Fifteenth Sunday in Ordinary Time
The law of the Lord is perfect
The law of the Lord is perfect, refreshing the soul. The decree of the Lord is trustworthy, giving wisdom to the simple. The precepts of the Lord are right, rejoicing the heart. The command of the Lord is clear, enlightening the eye. The fear of the Lord is pure, enduring forever. The statutes of the Lord are true, all of them just; More desirable than gold, than a hoard of purest gold, Sweeter also than honey or drippings from the comb. Psa 18,8-11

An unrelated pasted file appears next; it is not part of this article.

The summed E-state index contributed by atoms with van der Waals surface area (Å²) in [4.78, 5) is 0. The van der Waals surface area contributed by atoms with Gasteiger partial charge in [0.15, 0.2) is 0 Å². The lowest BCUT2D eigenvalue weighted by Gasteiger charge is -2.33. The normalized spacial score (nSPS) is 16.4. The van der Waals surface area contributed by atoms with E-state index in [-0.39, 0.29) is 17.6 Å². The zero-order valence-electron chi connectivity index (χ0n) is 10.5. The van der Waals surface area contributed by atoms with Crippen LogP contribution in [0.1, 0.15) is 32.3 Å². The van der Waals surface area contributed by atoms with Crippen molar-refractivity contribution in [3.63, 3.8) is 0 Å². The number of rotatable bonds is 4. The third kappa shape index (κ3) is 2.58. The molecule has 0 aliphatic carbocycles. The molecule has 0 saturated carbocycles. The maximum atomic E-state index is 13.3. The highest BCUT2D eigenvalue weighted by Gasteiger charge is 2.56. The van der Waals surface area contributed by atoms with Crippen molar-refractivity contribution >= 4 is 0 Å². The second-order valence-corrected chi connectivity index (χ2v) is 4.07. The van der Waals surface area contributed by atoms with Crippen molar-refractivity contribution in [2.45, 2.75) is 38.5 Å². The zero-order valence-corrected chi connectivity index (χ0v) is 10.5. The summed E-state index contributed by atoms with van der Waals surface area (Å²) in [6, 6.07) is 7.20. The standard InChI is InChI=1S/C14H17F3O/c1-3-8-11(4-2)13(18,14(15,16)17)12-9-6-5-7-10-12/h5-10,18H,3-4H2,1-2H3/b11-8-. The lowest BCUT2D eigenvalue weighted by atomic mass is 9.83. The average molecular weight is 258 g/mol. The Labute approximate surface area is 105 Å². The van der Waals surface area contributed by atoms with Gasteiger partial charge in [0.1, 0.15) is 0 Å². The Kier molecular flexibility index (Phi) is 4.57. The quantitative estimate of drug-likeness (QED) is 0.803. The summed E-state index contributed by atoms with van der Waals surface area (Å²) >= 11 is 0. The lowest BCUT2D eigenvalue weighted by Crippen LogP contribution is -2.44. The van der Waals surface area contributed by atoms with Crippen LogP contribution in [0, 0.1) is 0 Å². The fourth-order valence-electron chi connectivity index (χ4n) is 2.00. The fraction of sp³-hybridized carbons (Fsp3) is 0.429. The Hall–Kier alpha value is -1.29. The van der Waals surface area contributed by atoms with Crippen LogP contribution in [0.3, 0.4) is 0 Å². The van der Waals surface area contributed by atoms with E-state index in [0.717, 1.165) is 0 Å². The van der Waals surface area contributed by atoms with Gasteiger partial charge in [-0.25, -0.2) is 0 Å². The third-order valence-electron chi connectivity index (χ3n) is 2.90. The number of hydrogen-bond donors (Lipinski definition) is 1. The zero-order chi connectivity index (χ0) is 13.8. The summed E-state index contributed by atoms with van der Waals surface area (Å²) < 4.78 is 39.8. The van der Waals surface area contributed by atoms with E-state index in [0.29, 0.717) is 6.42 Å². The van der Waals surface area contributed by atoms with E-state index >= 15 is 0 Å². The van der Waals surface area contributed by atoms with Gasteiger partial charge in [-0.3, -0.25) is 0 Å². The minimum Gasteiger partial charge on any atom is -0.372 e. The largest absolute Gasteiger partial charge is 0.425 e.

The enthusiasm of my students for the philosophy which I was teaching to them by the beginning of the three years period was raising lesson by lesson. The authors were following one to another, going from the meditations over the nature and its continuous changing to that of the man and his most elevated values. I remember the emotions originated by the figure of Socrates and by his death, the fascination of the world of the ideas of Plato, the actuality envisaged in the decay of the Hellenistic philosophy. Everything was going ahead positively up to the beginning of the Christian thought: the problems were starting thereby. Some students were becoming hard, several were openly stating their scepticism and some other appeared disoriented by those new categories of thought, which in a way there were twisting the clearness of the Hellenistic thought. It was really hard to speak about God in a way to respect the belief of everyone and, by the same time, to teach also the faith of the Christian authors, necessary for the first understanding of the western thought. I have been successful when, in front of the refusal of some student to accept the proofs of the God existence listed by the various authors, I decided to prove to them that “ the law of the Lord is perfect and it refresh the soul. The rules of the Lord are right, they make the heart happy; the command of the Lord is clear. It lights the eyes”. The better demonstration of the existence of the God of the Bible rests specifically in the perfect correspondence between his commands and the desires of the man. When I was silent, they remained pondering and perhaps the existence of God has not to be demonstrated by sophisticated thoughts but it has to be perceived into ourselves as a voice which speaks.